A survey of agribusinesses conducted by the Chamber of Agribusiness Ghana (CAG) shows that they have been heavily impacted by Covid-19, with a drop in monthly revenues of more than 60% (Commodafrica, 2 June). Small and medium-sized agribusinesses were the most affected, with a 77.4% reduction in turnover, while large companies resisted better. More than 80% of the agri-food companies surveyed experienced disruptions in their business activities, an increase in their business, a reduction in supply and production, and difficulties in ensuring the payment of salaries, meeting tax obligations and dealing with the threat to the health and lives of employees. The CAG has asked the authorities to identify the main food production areas and prioritise resources: priority crops for food security should be rice, maize, soybean, sorghum, yam, potato, cowpea, cassava, millet and groundnut.
As the authorities have extended the state of emergency until the end of June, new support measures have been announced to mitigate the impact of the pandemic on the agricultural sector (Commodafrica, 4 June). To this end, the state will finance FCFA 2.2 billion (€3.354 million), including FCFA 1 billion to market outstanding horticultural production, and FCFA 1.2 billion for the purchase of rice harvesting equipment. In addition, 700 units of motorised agricultural equipment intended for women and young people with agricultural initiatives will be 100% subsidised under the agricultural programme 2020/21, financed by the state to the tune of FCFA 60 billion.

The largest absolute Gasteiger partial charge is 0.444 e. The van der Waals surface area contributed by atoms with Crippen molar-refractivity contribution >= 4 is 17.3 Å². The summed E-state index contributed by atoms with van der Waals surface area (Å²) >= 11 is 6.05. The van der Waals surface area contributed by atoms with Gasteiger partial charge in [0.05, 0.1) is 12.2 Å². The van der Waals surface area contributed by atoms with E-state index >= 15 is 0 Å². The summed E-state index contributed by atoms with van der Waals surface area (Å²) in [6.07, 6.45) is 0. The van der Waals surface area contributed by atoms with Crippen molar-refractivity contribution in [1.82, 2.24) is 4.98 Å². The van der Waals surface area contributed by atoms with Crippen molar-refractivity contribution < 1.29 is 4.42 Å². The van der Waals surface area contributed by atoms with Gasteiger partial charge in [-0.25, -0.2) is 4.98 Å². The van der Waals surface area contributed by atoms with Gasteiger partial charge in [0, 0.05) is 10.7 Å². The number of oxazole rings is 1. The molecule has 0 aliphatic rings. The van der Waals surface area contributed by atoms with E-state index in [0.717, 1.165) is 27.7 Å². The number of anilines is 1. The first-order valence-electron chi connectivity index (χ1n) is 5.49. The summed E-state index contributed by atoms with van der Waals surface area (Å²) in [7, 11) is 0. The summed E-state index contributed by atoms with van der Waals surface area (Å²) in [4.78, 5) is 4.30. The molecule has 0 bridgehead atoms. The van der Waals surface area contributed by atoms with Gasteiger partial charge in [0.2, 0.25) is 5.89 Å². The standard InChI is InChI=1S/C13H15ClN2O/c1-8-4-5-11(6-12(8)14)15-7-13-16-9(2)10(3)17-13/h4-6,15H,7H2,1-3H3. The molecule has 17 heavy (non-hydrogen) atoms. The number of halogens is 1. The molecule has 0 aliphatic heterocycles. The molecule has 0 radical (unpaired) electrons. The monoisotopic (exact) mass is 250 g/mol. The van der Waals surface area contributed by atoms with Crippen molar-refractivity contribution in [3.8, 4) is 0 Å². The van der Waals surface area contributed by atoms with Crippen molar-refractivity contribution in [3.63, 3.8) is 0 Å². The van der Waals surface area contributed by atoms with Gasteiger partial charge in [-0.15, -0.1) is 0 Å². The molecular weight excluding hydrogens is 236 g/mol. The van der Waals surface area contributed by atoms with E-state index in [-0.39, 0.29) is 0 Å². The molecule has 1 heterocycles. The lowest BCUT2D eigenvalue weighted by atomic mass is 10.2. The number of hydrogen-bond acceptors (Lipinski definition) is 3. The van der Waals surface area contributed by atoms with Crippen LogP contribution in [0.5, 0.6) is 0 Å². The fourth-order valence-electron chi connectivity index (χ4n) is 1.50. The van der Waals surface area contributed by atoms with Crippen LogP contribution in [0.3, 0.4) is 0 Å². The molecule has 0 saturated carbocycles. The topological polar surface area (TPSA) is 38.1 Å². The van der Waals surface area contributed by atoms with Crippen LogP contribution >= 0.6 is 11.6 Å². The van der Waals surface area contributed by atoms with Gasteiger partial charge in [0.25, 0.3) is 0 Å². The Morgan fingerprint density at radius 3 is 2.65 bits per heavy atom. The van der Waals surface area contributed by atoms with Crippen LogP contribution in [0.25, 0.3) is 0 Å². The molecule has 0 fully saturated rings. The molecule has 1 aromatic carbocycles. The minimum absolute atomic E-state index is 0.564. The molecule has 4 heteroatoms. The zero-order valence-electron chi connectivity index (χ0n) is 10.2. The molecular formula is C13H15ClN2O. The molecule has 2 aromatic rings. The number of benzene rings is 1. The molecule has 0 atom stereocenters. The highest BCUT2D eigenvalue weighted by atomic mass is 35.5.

The authorities have eased deconfinement measures, allowing nearly 8 million more people to return to their workplaces as of 1 June, in an attempt to ensure a recovery in economic activity as the Central Bank is forecasting a 7% slowdown in activity in 2020 and the loss of several million jobs (RFI, 1 June). Activity is almost normal on the streets of the big cities, and domestic air links have resumed for business trips. However, restriction levels could change over time. According to experts, South Africa is expected to experience the peak of the epidemic between July and September.
The African Fertilizer and Agribusiness Partnership (AFAP) reports that on 14 May the authorities extended the period of restrictions for a further 14 days. A number of businesses were allowed to reopen, including wholesalers, garages, warehouses, craftsmen, insurance companies, law offices (30 maximum) and restaurants (serving take-away food). However, schools, airports and borders are still closed. The movement of people, public and private transport, and the use of two-wheeled vehicles was restricted until 20 May 2020. The curfew from 7 p.m. is still in force and the only vehicles allowed to travel after this time are cargo planes, trucks, pickups and trains. Companies are advised to hire a bus to transport their staff, to stay at their workplace, to cycle or to walk to avoid any spread of the virus. Wearing a mask in the street is mandatory.